GARBANZO BEAN,Black Chickpea, Kala Chana,For SPROUTING SEED,to Grow or food 1 lb
- HARVEST: 100 Days
- PLANT HEIGHT: 15 - 21" . . . PLANT SPACING: 3 - 6"
- LIGHT REQUIREMENTS: Sun . . . SOIL / WATER: Average
Bengal gram (Indian), Chickpea (English), Garbanzo (Latin America), Hommes, Hamaz (Arab world), Nohud, Lablabi (Turkey), Shimbra (Ethiopia)
Species: Cicer arietinum L.
Family: LeguminosaeIt is most likely that most of us don't know that we could actually grow our own chickpea .
- Chickpeas (Cicer arietinum) have miniature pea flowers, with the typical pea's asymmetrical petals. The flowers each contain a tiny, elongate ovary that will elongate into a pod with seeds once the flower is pollinated. Each pod contains one to three seeds, many fewer than English peas. Chickpeas, regular peas and beans are all in the same plant family - the fabulous Fabaceae, or legume family.The leaves and youngest green pods of chickpeas can be eaten raw. The enlarged but green pods can be cooked like regular peas. The mature pods turn brown and contain dry seeds. These seeds are usually eaten cooked. The black chick peas do not turn black until they are mature and dry, and they retain their black color even after they are cooked.
- Chickpeas are great for cooking, Roasting, in stews, or adding to salads. They have a mild nutty flavor and are packed with protein. Worldwide, there are a large variety of uses for these legumes. They can be ground into 'gram flour' (aka chickpea flour) which is frequently used in Indian cuisine, they are used to make falafel, hummus, farinata, curries, are found in traditional Mexican dishes, and are used in sweets & deserts in the Philippines. Also commonly called the Garbanzo Bean, these are an heirloom plant.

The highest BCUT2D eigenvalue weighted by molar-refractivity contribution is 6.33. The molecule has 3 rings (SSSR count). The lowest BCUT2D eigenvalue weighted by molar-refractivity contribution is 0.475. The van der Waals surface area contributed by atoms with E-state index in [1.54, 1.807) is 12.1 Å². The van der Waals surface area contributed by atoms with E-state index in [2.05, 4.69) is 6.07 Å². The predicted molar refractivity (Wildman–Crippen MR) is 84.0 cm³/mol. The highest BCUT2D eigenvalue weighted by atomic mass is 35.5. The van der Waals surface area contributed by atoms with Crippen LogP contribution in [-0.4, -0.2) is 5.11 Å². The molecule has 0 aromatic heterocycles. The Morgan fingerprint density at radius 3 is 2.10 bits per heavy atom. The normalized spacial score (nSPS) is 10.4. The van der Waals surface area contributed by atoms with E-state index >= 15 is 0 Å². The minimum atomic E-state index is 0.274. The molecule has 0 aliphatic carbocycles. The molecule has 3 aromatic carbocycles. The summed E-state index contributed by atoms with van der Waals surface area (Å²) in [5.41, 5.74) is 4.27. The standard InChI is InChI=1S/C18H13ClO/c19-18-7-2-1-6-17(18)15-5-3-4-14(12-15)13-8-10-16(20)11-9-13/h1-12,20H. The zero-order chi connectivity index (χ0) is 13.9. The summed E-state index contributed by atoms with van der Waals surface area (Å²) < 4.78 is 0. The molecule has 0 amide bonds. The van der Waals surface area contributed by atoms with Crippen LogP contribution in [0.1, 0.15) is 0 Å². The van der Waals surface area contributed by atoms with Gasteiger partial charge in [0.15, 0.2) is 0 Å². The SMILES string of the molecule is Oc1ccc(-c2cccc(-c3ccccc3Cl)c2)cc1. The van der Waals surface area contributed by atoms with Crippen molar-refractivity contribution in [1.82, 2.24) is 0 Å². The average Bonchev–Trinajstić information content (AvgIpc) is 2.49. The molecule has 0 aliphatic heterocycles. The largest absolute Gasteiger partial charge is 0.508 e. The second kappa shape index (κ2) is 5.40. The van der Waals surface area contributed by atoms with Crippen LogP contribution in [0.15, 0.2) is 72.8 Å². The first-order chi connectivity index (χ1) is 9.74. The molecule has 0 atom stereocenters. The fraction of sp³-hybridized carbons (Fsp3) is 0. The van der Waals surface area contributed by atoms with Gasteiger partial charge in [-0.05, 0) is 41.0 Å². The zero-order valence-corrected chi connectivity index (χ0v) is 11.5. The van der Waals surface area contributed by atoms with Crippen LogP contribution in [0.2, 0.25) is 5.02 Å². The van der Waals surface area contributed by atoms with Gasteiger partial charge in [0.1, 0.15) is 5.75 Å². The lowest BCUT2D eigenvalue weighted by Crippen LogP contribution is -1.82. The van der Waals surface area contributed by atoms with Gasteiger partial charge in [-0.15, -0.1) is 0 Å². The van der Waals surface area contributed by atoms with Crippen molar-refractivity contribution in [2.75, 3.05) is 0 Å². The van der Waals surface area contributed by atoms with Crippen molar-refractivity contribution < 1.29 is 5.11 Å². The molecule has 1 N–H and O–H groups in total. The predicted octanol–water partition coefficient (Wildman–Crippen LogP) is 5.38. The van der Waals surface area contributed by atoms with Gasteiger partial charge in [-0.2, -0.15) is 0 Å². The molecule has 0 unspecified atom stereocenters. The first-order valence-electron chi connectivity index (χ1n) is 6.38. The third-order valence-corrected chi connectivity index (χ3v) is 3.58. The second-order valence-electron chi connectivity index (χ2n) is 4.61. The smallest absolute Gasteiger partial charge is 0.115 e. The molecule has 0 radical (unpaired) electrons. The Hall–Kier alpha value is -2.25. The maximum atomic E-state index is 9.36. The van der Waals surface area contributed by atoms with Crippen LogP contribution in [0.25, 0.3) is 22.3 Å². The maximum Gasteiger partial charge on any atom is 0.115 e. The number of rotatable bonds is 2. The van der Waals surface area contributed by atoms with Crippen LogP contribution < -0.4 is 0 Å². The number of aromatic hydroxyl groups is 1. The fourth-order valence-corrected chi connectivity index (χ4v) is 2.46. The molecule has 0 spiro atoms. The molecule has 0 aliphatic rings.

Chaney Ka Saag (Chickpea leaves Curry)
Tender Chickpea leaves-4 cups tightly packed
Toor daal-1/4 cup, soaked
Cumin seeds-1 tsp
Dry coconut powder-1 tbs
Salt- to taste
1. Grind together the green peppers, garlic, cumin seeds and coconut powder coarsely and set aside.
2. Heat oil in a pot and add the onions and fry them briefly.
3. When they turn transluscent, pour in the ground mixture.
4. Add the chickpea leaves along with the toor daal and water.
5. Cook uncovered on high heat until all the water gets absorbed and the daal starts to look soft.
6. Reduce the heat to a medium-low and cook, with the lid on for 5-8 more minutes or until the daal still holds shape and is fully cooked.
7. Turn off the stove and transfer to a serving bowl and enjoy!